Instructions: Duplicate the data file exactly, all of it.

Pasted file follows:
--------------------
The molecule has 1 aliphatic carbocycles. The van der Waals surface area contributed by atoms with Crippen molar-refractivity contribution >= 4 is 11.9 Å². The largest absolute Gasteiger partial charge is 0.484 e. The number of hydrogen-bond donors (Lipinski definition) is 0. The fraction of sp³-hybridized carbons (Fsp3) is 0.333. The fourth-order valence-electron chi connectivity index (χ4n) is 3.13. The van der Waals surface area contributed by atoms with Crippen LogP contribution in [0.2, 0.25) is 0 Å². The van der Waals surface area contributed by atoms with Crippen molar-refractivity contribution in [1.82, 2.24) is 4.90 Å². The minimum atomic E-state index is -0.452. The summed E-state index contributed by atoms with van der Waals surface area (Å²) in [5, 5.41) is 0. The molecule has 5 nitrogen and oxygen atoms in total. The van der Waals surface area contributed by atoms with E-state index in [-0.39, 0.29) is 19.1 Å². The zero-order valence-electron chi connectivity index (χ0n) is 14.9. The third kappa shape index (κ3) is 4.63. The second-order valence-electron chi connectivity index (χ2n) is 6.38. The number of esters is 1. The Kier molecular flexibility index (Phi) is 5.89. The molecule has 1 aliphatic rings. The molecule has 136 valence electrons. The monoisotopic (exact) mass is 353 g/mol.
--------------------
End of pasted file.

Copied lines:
The molecule has 1 aliphatic carbocycles. The van der Waals surface area contributed by atoms with Crippen molar-refractivity contribution >= 4 is 11.9 Å². The largest absolute Gasteiger partial charge is 0.484 e. The number of hydrogen-bond donors (Lipinski definition) is 0. The fraction of sp³-hybridized carbons (Fsp3) is 0.333. The fourth-order valence-electron chi connectivity index (χ4n) is 3.13. The van der Waals surface area contributed by atoms with Crippen LogP contribution in [0.2, 0.25) is 0 Å². The van der Waals surface area contributed by atoms with Crippen molar-refractivity contribution in [1.82, 2.24) is 4.90 Å². The minimum atomic E-state index is -0.452. The summed E-state index contributed by atoms with van der Waals surface area (Å²) in [5, 5.41) is 0. The molecule has 5 nitrogen and oxygen atoms in total. The van der Waals surface area contributed by atoms with E-state index in [-0.39, 0.29) is 19.1 Å². The zero-order valence-electron chi connectivity index (χ0n) is 14.9. The third kappa shape index (κ3) is 4.63. The second-order valence-electron chi connectivity index (χ2n) is 6.38. The number of esters is 1. The Kier molecular flexibility index (Phi) is 5.89. The molecule has 1 aliphatic rings. The molecule has 136 valence electrons. The monoisotopic (exact) mass is 353 g/mol.